In a multi-center, phase III clinical trial, Demetri et al (2016) compared trabectedin versus dacarbazine in patients with advanced liposarcoma or leiomyosarcoma after prior therapy with an anthracycline and at least 1 additional systemic regimen.  Patients were randomly assigned in a 2:1 ratio to receive trabectedin or dacarbazine intravenously every 3 weeks.  The primary end-point was OS, secondary end-points were disease control-PFS, TTP, objective response rate (ORR), and duration of response as well as safety and patient-reported symptom scoring.  A total of 518 patients were enrolled and randomly assigned to either trabectedin (n = 345) or dacarbazine (n = 173).  In the final analysis of PFS, trabectedin administration resulted in a 45 % reduction in the risk of disease progression or death compared with dacarbazine (median PFS for trabectedin versus dacarbazine, 4.2 versus 1.5 months; HR of 0.55; p < 0.001); benefits were observed across all pre-planned subgroup analyses.  The interim analysis of OS (64 % censored) demonstrated a 13 % reduction in risk of death in the trabectedin arm compared with dacarbazine (median OS for trabectedin versus dacarbazine, 12.4 versus 12.9 months; HR of 0.87; p = 0.37).  The safety profiles were consistent with the well-characterized toxicities of both agents, and the most common grade 3 to 4 adverse effects were myelosuppression and transient elevation of transaminases in the trabectedin arm.  The authors concluded that trabectedin demonstrated superior disease control versus conventional dacarbazine in patients who have advanced liposarcoma and leiomyosarcoma after they experienced failure of prior chemotherapy.  Because disease control in advanced sarcomas is a clinically relevant end-point, this study supported the activity of trabectedin for patients with these malignancies.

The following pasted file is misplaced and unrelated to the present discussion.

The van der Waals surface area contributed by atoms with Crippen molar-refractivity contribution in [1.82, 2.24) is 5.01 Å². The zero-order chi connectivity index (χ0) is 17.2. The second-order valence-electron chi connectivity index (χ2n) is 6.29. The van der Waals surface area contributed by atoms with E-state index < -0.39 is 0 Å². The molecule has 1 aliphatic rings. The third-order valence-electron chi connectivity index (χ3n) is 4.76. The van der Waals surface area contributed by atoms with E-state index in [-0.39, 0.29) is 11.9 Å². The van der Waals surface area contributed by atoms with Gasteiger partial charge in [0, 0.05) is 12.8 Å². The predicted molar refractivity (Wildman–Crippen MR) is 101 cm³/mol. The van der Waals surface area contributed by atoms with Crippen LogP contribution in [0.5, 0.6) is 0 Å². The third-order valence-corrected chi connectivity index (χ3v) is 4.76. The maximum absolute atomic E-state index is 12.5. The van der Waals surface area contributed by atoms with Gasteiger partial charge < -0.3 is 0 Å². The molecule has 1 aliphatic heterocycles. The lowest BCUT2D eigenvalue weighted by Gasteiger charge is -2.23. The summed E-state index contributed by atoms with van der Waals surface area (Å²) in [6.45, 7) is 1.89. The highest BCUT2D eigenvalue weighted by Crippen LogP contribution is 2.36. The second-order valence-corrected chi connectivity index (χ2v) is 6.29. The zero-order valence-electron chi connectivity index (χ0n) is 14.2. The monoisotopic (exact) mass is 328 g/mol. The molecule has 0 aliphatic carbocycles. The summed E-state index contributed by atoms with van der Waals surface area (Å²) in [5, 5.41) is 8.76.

On October 23, 2015, the FDA approved trabectedin (Yondelis) for the treatment of specific STSs (liposarcoma and leiomyosarcoma) that are unresectable or are metastatic.  This treatment is approved for patients who previously received chemotherapy that contained anthracycline.  The safety and effectiveness of Yondelis were demonstrated in 518 patients with metastatic or recurrent leiomyosarcoma or liposarcoma.  Subjects were randomly assigned to receive either Yondelis (n = 345) or dacarbazine (n = 173), another chemotherapy drug.  Participants who received Yondelis experienced a delay in the growth of their tumor (PFS), which occurred on average about 4.2 months after starting treatment, compared to participants assigned to dacarbazine, whose disease progressed an average of 1.5 months after starting treatment.  The most common side effects among participants who received Yondelis were nausea, fatigue, vomiting, diarrhea, constipation, decreased appetite, dyspnea, headache, peripheral edema, neutropenia, thrombocytopenia, anemia, elevated liver enzymes and decreases in albumin.  Yondelis carries a warning alerting health care providers of the risk of severe and fatal neutropenic sepsis, rhabdomyolysis, hepatotoxicity, extravasation, tissue necrosis and cardiomyopathy.  Health care providers are also encouraged to advise women of potential risks to a developing fetus when taking Yondelis.  Women who are taking Yondelis should not breast-feed.